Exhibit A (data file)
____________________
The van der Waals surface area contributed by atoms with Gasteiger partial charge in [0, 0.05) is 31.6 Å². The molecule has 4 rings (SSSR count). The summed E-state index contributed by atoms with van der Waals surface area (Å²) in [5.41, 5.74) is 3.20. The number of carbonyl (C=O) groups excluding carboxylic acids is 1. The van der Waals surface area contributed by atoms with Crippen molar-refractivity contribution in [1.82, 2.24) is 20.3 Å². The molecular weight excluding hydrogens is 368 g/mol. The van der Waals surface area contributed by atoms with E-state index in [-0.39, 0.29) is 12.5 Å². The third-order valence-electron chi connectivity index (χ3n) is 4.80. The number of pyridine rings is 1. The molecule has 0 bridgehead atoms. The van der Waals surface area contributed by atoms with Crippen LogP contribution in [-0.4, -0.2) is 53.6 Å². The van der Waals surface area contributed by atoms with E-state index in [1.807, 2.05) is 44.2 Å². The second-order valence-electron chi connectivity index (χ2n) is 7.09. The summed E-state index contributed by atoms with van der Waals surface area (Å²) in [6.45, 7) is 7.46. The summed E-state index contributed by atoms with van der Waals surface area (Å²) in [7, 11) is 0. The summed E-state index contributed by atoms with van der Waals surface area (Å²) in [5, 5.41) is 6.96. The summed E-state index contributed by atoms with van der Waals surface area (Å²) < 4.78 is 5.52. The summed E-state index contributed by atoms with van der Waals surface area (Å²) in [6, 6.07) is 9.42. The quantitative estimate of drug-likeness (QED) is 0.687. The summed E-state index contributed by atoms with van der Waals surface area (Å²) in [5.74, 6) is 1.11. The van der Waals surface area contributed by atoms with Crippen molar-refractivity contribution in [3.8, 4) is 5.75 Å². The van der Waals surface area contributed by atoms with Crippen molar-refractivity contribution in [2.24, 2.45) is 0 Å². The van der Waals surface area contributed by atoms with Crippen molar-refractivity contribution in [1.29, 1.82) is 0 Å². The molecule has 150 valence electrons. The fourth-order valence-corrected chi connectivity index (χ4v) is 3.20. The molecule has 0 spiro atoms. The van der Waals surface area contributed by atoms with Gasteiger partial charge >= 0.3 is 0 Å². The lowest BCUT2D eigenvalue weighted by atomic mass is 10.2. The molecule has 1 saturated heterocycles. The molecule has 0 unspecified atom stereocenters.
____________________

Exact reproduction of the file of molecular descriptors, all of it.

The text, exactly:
The van der Waals surface area contributed by atoms with Gasteiger partial charge in [0, 0.05) is 31.6 Å². The molecule has 4 rings (SSSR count). The summed E-state index contributed by atoms with van der Waals surface area (Å²) in [5.41, 5.74) is 3.20. The number of carbonyl (C=O) groups excluding carboxylic acids is 1. The van der Waals surface area contributed by atoms with Crippen molar-refractivity contribution in [1.82, 2.24) is 20.3 Å². The molecular weight excluding hydrogens is 368 g/mol. The van der Waals surface area contributed by atoms with E-state index in [-0.39, 0.29) is 12.5 Å². The third-order valence-electron chi connectivity index (χ3n) is 4.80. The number of pyridine rings is 1. The molecule has 0 bridgehead atoms. The van der Waals surface area contributed by atoms with Crippen LogP contribution in [-0.4, -0.2) is 53.6 Å². The van der Waals surface area contributed by atoms with E-state index in [1.807, 2.05) is 44.2 Å². The second-order valence-electron chi connectivity index (χ2n) is 7.09. The summed E-state index contributed by atoms with van der Waals surface area (Å²) in [6.45, 7) is 7.46. The summed E-state index contributed by atoms with van der Waals surface area (Å²) in [7, 11) is 0. The summed E-state index contributed by atoms with van der Waals surface area (Å²) in [5, 5.41) is 6.96. The summed E-state index contributed by atoms with van der Waals surface area (Å²) < 4.78 is 5.52. The summed E-state index contributed by atoms with van der Waals surface area (Å²) in [6, 6.07) is 9.42. The quantitative estimate of drug-likeness (QED) is 0.687. The summed E-state index contributed by atoms with van der Waals surface area (Å²) in [5.74, 6) is 1.11. The van der Waals surface area contributed by atoms with Crippen molar-refractivity contribution in [3.8, 4) is 5.75 Å². The van der Waals surface area contributed by atoms with Crippen molar-refractivity contribution in [2.24, 2.45) is 0 Å². The van der Waals surface area contributed by atoms with Crippen molar-refractivity contribution in [1.29, 1.82) is 0 Å². The molecule has 150 valence electrons. The fourth-order valence-corrected chi connectivity index (χ4v) is 3.20. The molecule has 0 spiro atoms. The van der Waals surface area contributed by atoms with Gasteiger partial charge >= 0.3 is 0 Å². The lowest BCUT2D eigenvalue weighted by atomic mass is 10.2. The molecule has 1 saturated heterocycles. The molecule has 0 unspecified atom stereocenters.